Speech
Developments in the FX Market: New Opportunities, Risks, and Responsibilities
October 24, 2003
Dino Kos, Manager of the System Open Market Account and Executive Vice President
Remarks by Dino Kos, Executive Vice President, before the "Future of FX" Conference, hosted by Profit and Loss Magazine and the FMA, New York, New York

Introduction

Good morning ladies and gentlemen. It is my pleasure to be here—I want to thank the organizers for inviting me to speak at this conference. Most of us spend a lot of time thinking about recent market moves—which by their nature capture our attention: which way are exchange rates moving in the short run? How will the bond market react to some piece of incoming data? We spend less time thinking about the broader trends that affect the structure of our business. This conference provides a welcome and important forum to reflect on a wide range of relevant topics.

My goal this morning is to leave you with four messages that I hope fit with the agenda as a whole.

  • First, technological change is driving a period of rapid transition in the FX market, which continues to evolve in dynamic ways.
  • Second, in this environment of rapid change, fundamental relationships between all participants in the market are being tested and transformed, with significant implications for market structure.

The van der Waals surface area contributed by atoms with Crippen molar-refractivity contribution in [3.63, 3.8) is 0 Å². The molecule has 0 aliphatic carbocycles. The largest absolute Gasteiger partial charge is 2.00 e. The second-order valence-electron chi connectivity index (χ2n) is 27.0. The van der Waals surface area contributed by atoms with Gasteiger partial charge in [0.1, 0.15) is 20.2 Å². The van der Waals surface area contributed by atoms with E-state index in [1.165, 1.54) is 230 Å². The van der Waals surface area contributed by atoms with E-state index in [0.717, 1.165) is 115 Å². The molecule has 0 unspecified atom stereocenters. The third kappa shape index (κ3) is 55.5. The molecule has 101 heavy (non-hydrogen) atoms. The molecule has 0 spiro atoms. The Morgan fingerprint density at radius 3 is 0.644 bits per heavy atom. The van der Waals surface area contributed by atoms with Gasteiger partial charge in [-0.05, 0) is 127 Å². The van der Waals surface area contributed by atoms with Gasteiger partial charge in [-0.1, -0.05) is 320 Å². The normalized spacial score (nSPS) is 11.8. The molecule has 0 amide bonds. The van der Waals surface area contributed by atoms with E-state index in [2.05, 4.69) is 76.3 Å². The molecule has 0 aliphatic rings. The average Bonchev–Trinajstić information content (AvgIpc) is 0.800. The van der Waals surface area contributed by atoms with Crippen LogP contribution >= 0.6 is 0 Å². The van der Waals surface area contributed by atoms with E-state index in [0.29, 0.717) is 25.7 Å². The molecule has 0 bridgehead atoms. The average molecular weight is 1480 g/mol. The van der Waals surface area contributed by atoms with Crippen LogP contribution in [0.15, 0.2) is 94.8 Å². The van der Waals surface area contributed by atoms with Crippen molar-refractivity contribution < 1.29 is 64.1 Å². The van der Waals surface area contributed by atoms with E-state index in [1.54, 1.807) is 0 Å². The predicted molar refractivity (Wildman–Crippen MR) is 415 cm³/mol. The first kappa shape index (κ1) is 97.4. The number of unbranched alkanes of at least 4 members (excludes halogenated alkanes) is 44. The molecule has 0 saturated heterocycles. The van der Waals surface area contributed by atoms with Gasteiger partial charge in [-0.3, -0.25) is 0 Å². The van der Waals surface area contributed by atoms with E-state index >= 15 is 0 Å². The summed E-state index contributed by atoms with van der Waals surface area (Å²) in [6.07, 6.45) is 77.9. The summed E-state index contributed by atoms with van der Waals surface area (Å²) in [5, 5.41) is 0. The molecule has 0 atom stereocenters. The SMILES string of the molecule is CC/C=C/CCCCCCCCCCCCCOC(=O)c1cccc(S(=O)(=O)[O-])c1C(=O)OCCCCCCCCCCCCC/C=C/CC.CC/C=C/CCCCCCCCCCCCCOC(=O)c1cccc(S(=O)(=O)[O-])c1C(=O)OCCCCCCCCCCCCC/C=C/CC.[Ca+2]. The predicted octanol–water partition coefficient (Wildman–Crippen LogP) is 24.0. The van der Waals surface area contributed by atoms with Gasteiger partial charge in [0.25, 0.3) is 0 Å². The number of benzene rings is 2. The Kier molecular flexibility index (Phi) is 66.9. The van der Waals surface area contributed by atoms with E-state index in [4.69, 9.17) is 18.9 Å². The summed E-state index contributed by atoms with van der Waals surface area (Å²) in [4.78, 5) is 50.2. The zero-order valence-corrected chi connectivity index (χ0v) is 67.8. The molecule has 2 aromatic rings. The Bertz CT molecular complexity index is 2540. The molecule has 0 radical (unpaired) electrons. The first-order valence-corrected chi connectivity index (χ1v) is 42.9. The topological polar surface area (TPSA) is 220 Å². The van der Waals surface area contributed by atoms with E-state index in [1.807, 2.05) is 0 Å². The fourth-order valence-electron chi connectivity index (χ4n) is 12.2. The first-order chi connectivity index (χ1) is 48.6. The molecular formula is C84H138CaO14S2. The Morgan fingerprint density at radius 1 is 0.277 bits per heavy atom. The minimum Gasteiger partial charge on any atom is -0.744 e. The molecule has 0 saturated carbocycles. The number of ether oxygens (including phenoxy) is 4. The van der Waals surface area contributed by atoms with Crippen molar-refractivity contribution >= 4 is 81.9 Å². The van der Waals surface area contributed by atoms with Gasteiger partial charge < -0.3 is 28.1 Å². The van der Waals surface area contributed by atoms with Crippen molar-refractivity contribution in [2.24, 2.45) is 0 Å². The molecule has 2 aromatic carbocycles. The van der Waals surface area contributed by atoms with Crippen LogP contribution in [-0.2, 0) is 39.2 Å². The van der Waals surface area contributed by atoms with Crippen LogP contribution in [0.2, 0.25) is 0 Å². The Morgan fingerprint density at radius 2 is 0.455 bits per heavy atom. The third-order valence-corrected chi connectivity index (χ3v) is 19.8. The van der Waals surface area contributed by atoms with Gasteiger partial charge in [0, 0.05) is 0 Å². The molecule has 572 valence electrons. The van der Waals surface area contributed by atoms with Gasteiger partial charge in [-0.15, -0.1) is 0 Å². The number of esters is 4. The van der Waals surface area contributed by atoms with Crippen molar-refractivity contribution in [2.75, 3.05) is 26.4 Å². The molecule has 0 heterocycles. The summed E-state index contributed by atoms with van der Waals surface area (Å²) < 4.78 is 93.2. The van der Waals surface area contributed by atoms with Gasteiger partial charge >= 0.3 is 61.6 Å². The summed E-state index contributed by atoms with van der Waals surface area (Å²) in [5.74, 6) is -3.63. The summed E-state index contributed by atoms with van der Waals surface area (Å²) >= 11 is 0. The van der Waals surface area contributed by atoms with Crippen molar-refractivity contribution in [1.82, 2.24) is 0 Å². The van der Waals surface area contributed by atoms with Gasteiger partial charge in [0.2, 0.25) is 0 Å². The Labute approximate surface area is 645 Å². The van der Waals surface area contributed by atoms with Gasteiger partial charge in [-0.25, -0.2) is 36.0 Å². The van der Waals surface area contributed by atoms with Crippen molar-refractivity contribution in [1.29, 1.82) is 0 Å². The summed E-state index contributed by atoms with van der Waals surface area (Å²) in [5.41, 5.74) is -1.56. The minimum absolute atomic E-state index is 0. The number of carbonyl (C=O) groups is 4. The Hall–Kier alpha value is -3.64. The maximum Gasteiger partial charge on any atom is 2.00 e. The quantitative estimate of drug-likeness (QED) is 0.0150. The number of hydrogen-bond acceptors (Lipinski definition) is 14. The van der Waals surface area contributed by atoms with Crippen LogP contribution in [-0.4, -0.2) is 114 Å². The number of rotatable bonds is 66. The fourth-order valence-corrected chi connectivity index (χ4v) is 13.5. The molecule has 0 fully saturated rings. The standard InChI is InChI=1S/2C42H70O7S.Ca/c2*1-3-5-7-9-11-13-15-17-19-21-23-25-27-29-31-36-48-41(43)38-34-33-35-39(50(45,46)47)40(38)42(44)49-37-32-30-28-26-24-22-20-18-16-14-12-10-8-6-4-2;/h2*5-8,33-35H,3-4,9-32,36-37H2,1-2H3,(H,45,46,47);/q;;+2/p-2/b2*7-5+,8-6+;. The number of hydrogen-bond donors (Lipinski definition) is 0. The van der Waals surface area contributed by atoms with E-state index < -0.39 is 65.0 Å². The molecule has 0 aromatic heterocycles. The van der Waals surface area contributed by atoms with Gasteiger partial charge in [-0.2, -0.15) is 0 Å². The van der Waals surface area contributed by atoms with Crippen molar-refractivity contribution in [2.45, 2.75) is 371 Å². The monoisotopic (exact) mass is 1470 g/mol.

• Third, new relationships, new activities, and new opportunities come hand in hand with fresh challenges and, importantly, new risks. These risks need to be properly identified, measured, and managed to ensure the continued smooth functioning of the market.
  • And fourth, a constructive dialogue between the public and private sectors is even more critical in times of change, such as the one we are in now.

Recent Developments in FX Market Structure and Condition

In my view, the foreign exchange market continues to be characterized by remarkable innovation and constant change. If one goes back only 15 years ago, the very nature of how risk is intermediated has changed. Paper-based systems have been supplanted by automated ones. Platforms like EBS have transformed the interbank market, while greater transparency has leveled the playing field to some degree among different groups of market participants. Bid-offer spreads have narrowed substantially and the market has become more efficient. Nevertheless, those dealers that have been able to adapt to technological change and provide value-added services to clients are reporting record profits.